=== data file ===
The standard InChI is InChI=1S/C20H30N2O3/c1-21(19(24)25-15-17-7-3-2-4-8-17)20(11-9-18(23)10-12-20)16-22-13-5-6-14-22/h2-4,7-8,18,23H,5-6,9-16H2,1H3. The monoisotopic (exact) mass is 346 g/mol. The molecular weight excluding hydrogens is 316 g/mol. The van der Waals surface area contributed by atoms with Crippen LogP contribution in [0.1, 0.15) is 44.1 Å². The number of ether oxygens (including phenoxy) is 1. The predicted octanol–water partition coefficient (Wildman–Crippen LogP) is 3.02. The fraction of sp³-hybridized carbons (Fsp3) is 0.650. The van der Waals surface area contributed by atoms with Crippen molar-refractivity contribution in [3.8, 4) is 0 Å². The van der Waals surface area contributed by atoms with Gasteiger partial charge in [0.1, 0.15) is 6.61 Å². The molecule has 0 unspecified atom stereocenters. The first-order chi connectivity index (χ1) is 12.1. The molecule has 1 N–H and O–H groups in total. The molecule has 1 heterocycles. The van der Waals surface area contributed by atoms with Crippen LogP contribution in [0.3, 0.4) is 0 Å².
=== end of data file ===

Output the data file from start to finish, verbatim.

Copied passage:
The standard InChI is InChI=1S/C20H30N2O3/c1-21(19(24)25-15-17-7-3-2-4-8-17)20(11-9-18(23)10-12-20)16-22-13-5-6-14-22/h2-4,7-8,18,23H,5-6,9-16H2,1H3. The monoisotopic (exact) mass is 346 g/mol. The molecular weight excluding hydrogens is 316 g/mol. The van der Waals surface area contributed by atoms with Crippen LogP contribution in [0.1, 0.15) is 44.1 Å². The number of ether oxygens (including phenoxy) is 1. The predicted octanol–water partition coefficient (Wildman–Crippen LogP) is 3.02. The fraction of sp³-hybridized carbons (Fsp3) is 0.650. The van der Waals surface area contributed by atoms with Crippen molar-refractivity contribution in [3.8, 4) is 0 Å². The van der Waals surface area contributed by atoms with Gasteiger partial charge in [0.1, 0.15) is 6.61 Å². The molecule has 0 unspecified atom stereocenters. The first-order chi connectivity index (χ1) is 12.1. The molecule has 1 N–H and O–H groups in total. The molecule has 1 heterocycles. The van der Waals surface area contributed by atoms with Crippen LogP contribution in [0.3, 0.4) is 0 Å².